The Bank of Ghana has come under severe public criticisms recently mainly due to its monumental losses incurred during the 2022 financial year. Expert estimated that Bank of Ghana’s declared losses for 2022 are on the order of 8% of Ghana’s entire GDP.
On Tuesday, October 3 2023, in what will be later described by the Governor of the Central Bank as unnecessary exercise, thousands of protesters thronged on the principal street of Accra calling for the head of Ghana’s central bank’s Governor and his two deputies.
Ghana’s central bank according to its 2022 Annual Report and Financial Statement as of 31st December 2022 recorded a colossal loss of GHS 60.8 billion.
Per the central bank’s audited financial statement which was published on July 28 2023, the overall liabilities of the central bank and its subsidiaries as of the 31st December 2022 exceeded its total assets by GHS 54.52 billion.
The central bank also spent a staggering GHS131.6 million on vehicle maintenance; GHS67.9 million on computer-related expenses; GHS97.4 million on foreign and domestic travels; GHS32 million on communication expenses; and GHS357.9 million on banking supervision, in 2022 alone.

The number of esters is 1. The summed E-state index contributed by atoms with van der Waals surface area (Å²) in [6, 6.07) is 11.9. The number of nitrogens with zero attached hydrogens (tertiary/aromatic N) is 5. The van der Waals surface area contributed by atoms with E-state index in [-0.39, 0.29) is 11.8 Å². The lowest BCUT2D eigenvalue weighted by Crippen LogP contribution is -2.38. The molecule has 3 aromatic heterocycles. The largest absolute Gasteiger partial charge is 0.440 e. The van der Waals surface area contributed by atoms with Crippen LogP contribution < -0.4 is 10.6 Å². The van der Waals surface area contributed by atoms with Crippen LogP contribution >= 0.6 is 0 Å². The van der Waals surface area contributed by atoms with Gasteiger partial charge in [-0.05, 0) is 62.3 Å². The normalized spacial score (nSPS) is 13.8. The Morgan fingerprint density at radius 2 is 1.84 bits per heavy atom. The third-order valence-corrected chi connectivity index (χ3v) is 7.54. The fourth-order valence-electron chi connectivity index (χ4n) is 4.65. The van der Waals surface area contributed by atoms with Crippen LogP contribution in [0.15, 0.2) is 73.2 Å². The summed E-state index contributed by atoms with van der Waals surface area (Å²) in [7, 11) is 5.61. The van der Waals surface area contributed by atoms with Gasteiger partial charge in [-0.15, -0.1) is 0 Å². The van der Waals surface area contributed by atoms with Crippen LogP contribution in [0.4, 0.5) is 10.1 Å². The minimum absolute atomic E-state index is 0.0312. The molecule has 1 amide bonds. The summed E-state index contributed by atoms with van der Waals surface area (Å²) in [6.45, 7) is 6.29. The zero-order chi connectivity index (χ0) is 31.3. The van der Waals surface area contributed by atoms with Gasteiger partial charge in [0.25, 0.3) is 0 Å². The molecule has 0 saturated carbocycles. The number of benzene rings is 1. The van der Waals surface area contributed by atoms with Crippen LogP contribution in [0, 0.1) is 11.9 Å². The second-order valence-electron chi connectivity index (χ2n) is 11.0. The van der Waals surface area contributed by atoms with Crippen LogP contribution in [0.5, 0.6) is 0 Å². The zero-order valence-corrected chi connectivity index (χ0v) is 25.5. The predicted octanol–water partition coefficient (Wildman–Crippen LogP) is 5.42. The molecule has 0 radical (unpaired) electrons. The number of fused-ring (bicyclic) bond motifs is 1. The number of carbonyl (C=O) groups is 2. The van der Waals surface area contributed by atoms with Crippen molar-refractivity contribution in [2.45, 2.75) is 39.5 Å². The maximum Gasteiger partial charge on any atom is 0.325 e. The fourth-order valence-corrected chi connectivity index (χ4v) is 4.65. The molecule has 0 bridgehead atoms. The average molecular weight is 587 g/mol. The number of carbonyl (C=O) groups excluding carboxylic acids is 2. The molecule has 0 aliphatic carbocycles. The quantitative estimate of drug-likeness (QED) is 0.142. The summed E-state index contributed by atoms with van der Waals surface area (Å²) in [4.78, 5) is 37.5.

Additionally, the Central Bank amidst its huge losses is building a new headquarters at $250 million. Bright Simmons, an Honorary Vice President of policy Think-Thank, IMANI-Africa argued that those inclined to cut BoG some slack for the losses stemming from its reckless lending to the central government have to face the shambolic project management that has seen costs of its new headquarters balloon by nearly 300% at design stage.
According to Mr Simmons, the cost and time overrun models suggest that cost variations worsen during actual construction, so the total cost may well hit $500 million.
These huge losses according to the Central Bank are attributed to the government’s domestic debt restructuring programme, increases in operational expenses, the depreciation of the Ghanaian cedi and interest expense on monetary policy operations.
However, experts argued of these four reasons, only the last can be adduced to support the BoG’s innocence, but it accounts for only 6% of the losses. The three other causes stem from underlying problems for which the BoG cannot in any way escape blame.
According to the World Bank the economic hardships occasioned over the period pushed over 850,000 Ghanaians below the poverty line in the year 2022.
Some of the central bank critics have raised genuine concerns that the current situation may also curtail the BoG’s capacity to bail out most commercial banks suffering from liquidity shortfalls due to the ravaging effect of the ongoing public debt restructuring.
Professor of Finance and Economist at the University of Ghana Business School, Godfred Bokpin expressed disappointment at the leadership of the central bank and even asked the Governor to resign saying that “in any serious society, I don’t think the governor will need somebody to advise him to resign; this GHS 60 billion loss is not something you would want to be on your CV’.
Rebuilding Public Confidence; BoG’s Dialysis